Driven by improved rates, lower fuel prices, and cost savings, the three major container carriers made their best operational results since 2010 in the 3rd quarter 2012. But the rebound will be brief, and the shipping companies’ revenue is under renewed pressure in the last three months of the year, with freight rates down by 20 percent since the peak in July, writes Alphaliner.
According to Alphaliner, the majority of the 18 largest container carriers are headed back into red figures due to a failure to keep the rates above break-even. And even though several of the shipowners are idling ships for the winter, this is not happening on a scale sufficient to halt the dropping rates, which are currently at the lowest level since February.
The utility rate has dropped an average of 75 percent on certain trade routes, and the chances of the shipping companies successfully implementing their announced rate increases on Asia-Europe and Asia-USA, starting mid-December, seem exceedingly slim, concludes Alphaliner.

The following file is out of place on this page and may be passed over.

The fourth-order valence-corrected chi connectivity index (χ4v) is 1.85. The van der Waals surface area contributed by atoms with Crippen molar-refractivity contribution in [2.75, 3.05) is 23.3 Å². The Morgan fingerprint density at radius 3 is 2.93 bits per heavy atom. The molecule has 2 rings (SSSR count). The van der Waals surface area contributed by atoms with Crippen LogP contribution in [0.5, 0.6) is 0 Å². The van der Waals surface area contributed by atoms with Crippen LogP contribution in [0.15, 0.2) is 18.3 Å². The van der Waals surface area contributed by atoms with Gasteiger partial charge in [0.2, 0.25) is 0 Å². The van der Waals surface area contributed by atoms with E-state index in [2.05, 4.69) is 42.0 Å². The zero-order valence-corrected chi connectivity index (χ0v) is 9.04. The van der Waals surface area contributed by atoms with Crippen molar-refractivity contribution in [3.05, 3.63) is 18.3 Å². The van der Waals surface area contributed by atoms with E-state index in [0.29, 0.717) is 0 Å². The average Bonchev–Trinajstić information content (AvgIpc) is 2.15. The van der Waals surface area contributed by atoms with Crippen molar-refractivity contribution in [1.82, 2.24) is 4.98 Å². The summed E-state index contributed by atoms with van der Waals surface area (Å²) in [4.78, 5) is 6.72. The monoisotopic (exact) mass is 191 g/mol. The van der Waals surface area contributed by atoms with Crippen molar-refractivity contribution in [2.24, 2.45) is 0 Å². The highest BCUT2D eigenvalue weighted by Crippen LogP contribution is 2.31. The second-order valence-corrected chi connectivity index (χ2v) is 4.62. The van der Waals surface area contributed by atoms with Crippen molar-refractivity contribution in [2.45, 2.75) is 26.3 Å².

The most profitable container carrier among in the Top 18 was French CMA CGM, which had operational revenue of USD 541 million in the 3rd quarter. In comparison, Maersk Line made USD 547 million in the same quarter, but that figure was the result of a higher turnover than the rival, CMA CGM. Both shipping companies get a majority of their volume from Asia-Europe and Latin America, which has shown rates than other trade routes.SeaIntel: Carriers "hide” deployment of large ships